Ron Wilson

Ron Wilson

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A Perspective on Boxwoods - Joe Boggs / Francesca Peduto Hand

Boxwoods (Buxus spp.) in Ohio continue to be “in the news” this season as a result of the carry-over of several challenges experienced last season. Those challenges have caused some to question the continued reliance on a long-reliable plant. However, is rejecting boxwoods based on perception or reality?


While it’s a good idea to make plant selection decisions based on avoiding pests and diseases, we don’t apply this decision-making logic across the board. We could provide a long list of diseases and insect pests that target oaks (Quercus spp.) with some affecting aesthetics while others are tree-killers. The same is true for maples (Acer spp.) and frankly, many other trees and shrubs. Yet, we continue to plant oaks and maples.





We’re certainly not suggesting this is wrong; just pointing out that we accept that plants have problems. Our plant selection decision-making is based on accepting a certain amount of risk for the overall rewards. After all, the only boxwood that is free from pests, diseases, and physiological challenges is the imagined cultivar Buxus plasticus ‘PollyEthyl’. 



The Rewards of Boxwoods

Boxwoods were some of the first plants used in U.S. landscapes with planting records dating back to the late 1600s. They are currently some of the most common plants found in Ohio landscapes.




Boxwoods play a significant role in landscape designs both in form and function. There are around 70 boxwood species and over 150 varieties, cultivars, and hybrids although boxwood taxonomy remains an ongoing point of contention. The genetic diversity is made evident by the wide-ranging natural growth habits. Of course, boxwoods are exceptionally responsive to shaping and could be considered the “poster child” for sculpted topiary.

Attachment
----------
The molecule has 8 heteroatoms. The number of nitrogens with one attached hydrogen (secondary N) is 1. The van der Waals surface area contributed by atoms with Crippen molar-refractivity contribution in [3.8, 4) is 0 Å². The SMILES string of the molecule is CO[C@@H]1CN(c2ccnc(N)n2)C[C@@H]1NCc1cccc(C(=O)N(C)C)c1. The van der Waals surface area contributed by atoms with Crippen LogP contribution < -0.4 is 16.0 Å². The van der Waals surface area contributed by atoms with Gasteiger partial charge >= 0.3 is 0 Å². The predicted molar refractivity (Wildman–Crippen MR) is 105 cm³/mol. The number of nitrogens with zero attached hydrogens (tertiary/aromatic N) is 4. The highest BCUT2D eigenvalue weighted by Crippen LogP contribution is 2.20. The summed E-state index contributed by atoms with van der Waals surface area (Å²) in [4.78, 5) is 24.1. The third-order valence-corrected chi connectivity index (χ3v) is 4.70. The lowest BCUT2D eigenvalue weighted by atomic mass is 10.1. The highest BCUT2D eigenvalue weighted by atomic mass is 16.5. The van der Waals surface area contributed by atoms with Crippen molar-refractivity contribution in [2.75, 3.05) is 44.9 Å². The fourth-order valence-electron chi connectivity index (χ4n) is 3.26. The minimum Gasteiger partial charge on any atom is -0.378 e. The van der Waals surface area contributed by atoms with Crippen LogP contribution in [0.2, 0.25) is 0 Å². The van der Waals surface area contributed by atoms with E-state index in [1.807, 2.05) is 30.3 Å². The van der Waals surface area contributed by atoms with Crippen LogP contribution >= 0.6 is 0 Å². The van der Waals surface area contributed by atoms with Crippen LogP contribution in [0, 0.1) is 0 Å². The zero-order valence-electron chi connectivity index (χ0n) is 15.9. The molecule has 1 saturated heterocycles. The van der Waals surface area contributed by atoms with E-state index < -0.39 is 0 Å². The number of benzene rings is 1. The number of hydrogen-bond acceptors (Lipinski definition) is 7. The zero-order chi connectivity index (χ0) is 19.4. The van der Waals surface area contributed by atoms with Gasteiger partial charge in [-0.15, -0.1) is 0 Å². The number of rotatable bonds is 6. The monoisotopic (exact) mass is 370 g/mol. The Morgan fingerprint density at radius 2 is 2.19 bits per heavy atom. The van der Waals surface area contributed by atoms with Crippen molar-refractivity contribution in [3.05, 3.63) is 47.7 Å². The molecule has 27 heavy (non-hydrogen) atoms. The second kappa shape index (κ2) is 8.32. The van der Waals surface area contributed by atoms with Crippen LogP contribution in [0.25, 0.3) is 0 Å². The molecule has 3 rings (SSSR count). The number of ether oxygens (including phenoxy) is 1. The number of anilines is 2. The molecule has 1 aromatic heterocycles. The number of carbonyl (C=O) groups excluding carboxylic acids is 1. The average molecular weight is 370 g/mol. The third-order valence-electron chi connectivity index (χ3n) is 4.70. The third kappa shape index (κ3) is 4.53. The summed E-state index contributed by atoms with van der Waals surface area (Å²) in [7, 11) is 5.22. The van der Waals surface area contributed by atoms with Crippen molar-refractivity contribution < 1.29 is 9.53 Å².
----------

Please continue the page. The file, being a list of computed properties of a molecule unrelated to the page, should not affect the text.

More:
Put simply, what other woody perennial plant can realistically replace boxwoods? They are evergreen which eliminates semi-evergreen privet (Ligustrum spp.) from consideration as a replacement hedge. Of course, non-native privets have also displayed an invasive nature.



Boxwoods are resistant to deer which eliminates arborvitae (Thuja spp.), Taxus (spp.), and many junipers (Juniperus spp.) as well as other shrubs with similar growth characteristics. Boxwoods flourish under a range of growing conditions and are not as finicky as hollies (Ilex spp.), although there are limits. For example, we commonly find boxwoods thriving in southwest Ohio where hollies have faded away.





Finally, the value of boxwood bloom in the spring for providing an early-season bounty of pollen and nectar is often overlooked because the small, greenish-yellow flowers somewhat blend with their background. However, if you stand near a heavily blooming boxwood during a warm spring day, plants buzz (literally!) with pollinator activity.




Equally important, the bloom develops like a slow roll with some blooming earlier than others depending on the type of boxwood. This can provide a continuous food source for pollinators. For example, Spring Grove Cemetery and Arboretum in Cincinnati, OH, has an extensive collection of boxwoods as well as consistent populations of soil “mining bees.” I commonly observe large numbers of these bees taking advantage of the early-season gift of pollen and nectar provided by boxwoods.





The Risks to Boxwoods

Last year, the non-native Box Tree Moth (BTM) (Cydalima perspectalis, family Crambidae) was discovered in southwest Ohio. We reported the discoveries in two BYGL Alerts: “Box Tree (Boxwood) Moth Confirmed in Southwest Ohio” (June 26, 2023); and “Box Tree (Boxwood) Moth: New Detection, What to Look For, and Management” (September 27, 2023). Stay tuned for an upcoming Alert on box tree moth.




The discovery of BTM in Ohio could not have come at a worse time. Boxwoods and a range of other woody ornamental and herbaceous perennials in central and southern Ohio as well as parts of Kentucky and Indiana suffered severe winter injury owing to deep-diving temperatures that occurred during the week of Christmas, 2022. The unusual extent of the damage to boxwoods was considered a once-in-a-lifetime event; it had not been seen in decades.